There are two things to say about purpose. One is that our employees have mostly done some pretty deep thinking in the last year. Accenture’s large-scale consumer research illustrates sustained trends towards more conscious consumption, environmental concerns and local buying. This rethink runs alongside calls for greater fairness and inclusion and together these translate into higher expectations of employers.
We will need to restate our organisation’s purpose in ways that employees can value, relate to, and feel proud of. In a hybrid working world, this includes visible and relatable statements from leadership. It also means consulting and hearing employee groups, especially under-represented groups and responding with practical actions that will be taken on the basis of what has been heard, relating it back always to the purpose of the organisation.
The other thing to say about purpose is similar, but different. When we adapt to new working styles and put in support systems, we need to remember what we are trying to achieve. This side of the purpose equation means being in touch with business aims and targets.
During the pandemic, it’s natural that mental health and social support have been top of mind for good employers. As we embed hybrid working, and families have care and education solutions in place again, the messages will need to change from ‘do what you can’ to ‘deliver these priorities, in whichever way works for you’. As teams collaborate differently, it will be helpful to have conversations about the purpose of different types of meeting (e.g. social catchup vs clear agenda, or both) and to question together whether the systems we’ve had before all need recreating in a hybrid world, or rather reinventing. For example, will some team reports be replaced by opening up access to better shared online data? Could this also mean fewer or shorter meetings on the basis that everyone has seen the dashboard in advance? Then more project meetings could shift to celebrating milestones and trouble-shooting blockages, instead of updates.
Whether inspiring and engaging a tired workforce or figuring out how best to get things done in a new world, it helps to keep remembering what we are actually doing and why it matters.
In recruitment group, Robert Walters’s Salary Survey 2021, around a third (32 per cent) cited job security as a valued ‘perk’: the first time in five years that this has appeared as a top motivating factor in the survey. Bright Horizons own Modern Families Index 2021, also highlights concerns about job security: 40% fear losing their job. In this climate, there is some degree of ‘hanging on’ and gratitude for having a job.
That said, the most highly rated motivating factors from the Robert Walters survey are nonetheless a working culture that encourages employees to do their best (45%), flexible work arrangements (38%) and excellent compensation and benefits (37%).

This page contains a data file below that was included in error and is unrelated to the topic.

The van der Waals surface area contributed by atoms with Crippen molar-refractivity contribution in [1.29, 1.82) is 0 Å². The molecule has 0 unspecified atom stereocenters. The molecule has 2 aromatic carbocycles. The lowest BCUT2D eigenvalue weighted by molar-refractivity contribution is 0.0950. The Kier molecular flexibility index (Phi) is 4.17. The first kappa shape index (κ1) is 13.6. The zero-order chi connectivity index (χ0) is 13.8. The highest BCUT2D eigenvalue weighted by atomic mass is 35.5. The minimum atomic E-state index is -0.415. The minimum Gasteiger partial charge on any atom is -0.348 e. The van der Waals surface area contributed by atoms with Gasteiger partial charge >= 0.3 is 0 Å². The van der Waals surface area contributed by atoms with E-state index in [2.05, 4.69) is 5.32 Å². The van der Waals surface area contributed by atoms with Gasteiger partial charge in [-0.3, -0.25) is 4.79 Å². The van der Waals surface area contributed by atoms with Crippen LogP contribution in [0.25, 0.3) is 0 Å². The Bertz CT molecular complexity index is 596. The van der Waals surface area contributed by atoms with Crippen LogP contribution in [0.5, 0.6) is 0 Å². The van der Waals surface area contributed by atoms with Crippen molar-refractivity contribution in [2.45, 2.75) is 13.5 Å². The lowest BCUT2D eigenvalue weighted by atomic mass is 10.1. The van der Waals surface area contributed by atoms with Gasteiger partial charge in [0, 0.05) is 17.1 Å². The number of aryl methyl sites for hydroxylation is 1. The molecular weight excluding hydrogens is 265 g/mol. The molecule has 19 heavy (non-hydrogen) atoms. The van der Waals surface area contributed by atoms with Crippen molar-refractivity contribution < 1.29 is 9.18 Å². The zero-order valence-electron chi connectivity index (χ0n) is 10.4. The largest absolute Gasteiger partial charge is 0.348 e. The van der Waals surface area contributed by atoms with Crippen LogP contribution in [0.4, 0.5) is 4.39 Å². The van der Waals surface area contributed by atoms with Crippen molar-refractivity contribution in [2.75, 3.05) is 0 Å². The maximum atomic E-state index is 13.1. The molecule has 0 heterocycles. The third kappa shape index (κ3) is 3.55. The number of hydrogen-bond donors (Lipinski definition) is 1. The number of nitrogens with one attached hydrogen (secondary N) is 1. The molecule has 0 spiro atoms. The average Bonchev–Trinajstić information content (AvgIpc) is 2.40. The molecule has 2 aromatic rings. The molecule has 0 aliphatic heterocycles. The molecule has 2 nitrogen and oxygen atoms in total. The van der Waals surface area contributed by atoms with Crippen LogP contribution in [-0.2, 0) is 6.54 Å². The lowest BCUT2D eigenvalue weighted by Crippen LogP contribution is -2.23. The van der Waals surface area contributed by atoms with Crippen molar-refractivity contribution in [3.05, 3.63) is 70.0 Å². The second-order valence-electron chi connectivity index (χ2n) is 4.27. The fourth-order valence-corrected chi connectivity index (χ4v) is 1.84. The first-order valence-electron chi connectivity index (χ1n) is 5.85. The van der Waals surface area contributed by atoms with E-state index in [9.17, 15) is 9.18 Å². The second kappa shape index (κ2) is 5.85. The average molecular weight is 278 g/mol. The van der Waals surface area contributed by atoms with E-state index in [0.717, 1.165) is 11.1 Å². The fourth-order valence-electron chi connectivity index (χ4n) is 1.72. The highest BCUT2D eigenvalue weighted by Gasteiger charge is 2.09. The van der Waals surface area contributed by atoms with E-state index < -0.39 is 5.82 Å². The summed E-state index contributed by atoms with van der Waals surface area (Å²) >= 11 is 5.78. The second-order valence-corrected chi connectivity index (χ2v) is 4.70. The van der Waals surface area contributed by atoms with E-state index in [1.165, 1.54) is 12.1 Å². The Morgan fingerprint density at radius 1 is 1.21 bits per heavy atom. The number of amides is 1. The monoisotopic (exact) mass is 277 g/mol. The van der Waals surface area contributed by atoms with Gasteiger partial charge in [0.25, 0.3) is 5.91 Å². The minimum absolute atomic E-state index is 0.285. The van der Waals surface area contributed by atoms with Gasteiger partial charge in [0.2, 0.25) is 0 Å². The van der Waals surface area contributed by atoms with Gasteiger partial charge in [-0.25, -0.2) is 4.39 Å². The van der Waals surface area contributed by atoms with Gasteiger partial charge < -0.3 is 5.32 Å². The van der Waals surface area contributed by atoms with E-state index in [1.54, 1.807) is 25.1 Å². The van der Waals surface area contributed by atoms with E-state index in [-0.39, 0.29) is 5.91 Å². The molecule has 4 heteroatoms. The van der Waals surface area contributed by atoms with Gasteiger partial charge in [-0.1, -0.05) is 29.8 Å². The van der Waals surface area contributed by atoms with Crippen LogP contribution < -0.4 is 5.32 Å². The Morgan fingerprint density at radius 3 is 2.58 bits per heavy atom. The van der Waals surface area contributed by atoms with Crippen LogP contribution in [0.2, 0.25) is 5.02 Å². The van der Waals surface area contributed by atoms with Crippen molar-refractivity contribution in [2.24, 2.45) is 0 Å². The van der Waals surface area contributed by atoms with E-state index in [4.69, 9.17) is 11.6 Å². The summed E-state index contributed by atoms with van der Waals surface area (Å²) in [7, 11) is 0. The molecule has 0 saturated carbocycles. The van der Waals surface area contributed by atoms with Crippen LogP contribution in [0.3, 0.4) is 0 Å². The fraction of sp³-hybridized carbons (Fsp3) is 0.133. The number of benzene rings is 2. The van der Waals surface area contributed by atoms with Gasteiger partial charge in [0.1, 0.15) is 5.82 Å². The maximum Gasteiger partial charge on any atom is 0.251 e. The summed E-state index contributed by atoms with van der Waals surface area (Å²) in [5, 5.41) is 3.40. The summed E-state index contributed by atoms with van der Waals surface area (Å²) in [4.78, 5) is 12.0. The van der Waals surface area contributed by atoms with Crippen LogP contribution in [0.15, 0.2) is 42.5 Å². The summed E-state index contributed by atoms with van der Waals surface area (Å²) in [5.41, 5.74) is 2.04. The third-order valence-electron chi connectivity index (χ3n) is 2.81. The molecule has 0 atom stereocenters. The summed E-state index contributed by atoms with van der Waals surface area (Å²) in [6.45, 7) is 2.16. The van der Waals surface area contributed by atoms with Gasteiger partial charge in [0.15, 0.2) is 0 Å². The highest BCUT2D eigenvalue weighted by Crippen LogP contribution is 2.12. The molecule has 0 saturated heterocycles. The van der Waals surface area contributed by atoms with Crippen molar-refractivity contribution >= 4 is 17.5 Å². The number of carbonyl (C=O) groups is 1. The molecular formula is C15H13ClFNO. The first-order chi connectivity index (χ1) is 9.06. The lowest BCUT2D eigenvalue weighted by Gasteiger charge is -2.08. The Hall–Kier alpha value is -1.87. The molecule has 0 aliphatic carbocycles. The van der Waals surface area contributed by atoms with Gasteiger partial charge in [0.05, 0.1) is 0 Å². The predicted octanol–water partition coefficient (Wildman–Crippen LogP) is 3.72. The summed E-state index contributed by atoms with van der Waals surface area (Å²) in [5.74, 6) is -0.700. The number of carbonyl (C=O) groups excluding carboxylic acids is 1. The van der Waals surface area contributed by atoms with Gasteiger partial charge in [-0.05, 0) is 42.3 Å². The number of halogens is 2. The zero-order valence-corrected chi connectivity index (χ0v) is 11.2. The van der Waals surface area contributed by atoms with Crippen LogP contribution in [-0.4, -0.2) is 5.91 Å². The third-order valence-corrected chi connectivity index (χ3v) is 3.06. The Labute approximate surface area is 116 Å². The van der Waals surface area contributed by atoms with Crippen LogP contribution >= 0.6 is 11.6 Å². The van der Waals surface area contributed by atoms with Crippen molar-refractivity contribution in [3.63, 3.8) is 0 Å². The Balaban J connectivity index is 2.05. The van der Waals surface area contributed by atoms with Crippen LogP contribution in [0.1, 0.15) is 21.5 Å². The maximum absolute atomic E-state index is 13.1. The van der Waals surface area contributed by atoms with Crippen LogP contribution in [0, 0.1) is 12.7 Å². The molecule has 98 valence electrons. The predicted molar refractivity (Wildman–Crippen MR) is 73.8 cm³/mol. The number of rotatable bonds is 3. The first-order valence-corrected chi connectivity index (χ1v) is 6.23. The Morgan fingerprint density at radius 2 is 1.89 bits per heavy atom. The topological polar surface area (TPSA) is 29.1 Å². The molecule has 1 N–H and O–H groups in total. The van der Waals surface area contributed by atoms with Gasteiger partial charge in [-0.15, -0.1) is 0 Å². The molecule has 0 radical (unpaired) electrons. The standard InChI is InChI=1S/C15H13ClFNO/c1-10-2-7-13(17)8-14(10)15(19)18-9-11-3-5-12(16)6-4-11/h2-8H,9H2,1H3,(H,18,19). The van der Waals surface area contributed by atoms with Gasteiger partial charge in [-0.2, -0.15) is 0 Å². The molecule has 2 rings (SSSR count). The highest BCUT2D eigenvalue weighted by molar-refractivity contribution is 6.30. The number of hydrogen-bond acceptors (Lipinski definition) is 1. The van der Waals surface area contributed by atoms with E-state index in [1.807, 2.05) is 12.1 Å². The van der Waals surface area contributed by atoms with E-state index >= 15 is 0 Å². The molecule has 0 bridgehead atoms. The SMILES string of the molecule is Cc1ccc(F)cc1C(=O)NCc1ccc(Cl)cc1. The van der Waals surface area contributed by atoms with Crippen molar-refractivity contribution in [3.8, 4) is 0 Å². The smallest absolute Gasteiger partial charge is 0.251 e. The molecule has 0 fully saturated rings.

Whenever the job market begins to feel more fluid and optimistic, culture and flexibility will clearly be key tools to retain talent. When the Modern Families Index asked working parents about the support their employer had recently provided, less than a quarter (just 24%) of working parents said that their employers had “Given a clear message that flexible working is positively viewed”, and this was the top-rated answer around ‘measures to support you with your work life balance’!
In order to retain and attract the best, employers will need to ensure their people can have a new kind of balance. This includes offering flexibility as a day 1 option, not as a favour to be earned 6 months in. If we are clear about a role’s objectives and contingencies, we should be able to negotiate about a range of ways it can be delivered.
Bringing a talent focus to our conversations about flexibility also means not obliging individuals to ‘trade down’ in career terms as the only way to blend work and life healthily. The Timewise Flexible Jobs Index 2020 showed that part-time is common amongst the lowest paid jobs but is relatively rare in higher paid roles. Given the new lifestyle tasted during lockdown, it is possible that more couples will want to work part-time, alternating work and care. The Timewise Index suggest that people who want to work part-time, often get ‘stuck’ in their current roles, trade down, or even abandon their careers entirely. With growing concerns about the gendered impact of the pandemic, employers’ Gender Pay Gap action plans as well as Talent Strategies should pay attention to designing roles that can be worked in flexible ways (including part-time) while remaining strategically valued and visible.
It is not only women, of course. In the Modern Families Index, men were almost as concerned as women about childcare when accepting a promotion, and they were more concerned about eldercare (73% of female and 77% of male carers agreed they would carefully consider eldercare before accepting a new role). In the same study, 38% of men compared to 28% of women agreed with the statement “I feel resentful towards my employer about my work life balance”.
As we build back better, post-pandemic, paying attention to work-life blend and providing practical support for families will not only be the right thing to so but also an essential way to appeal to a workforce with a very different view now of what work means.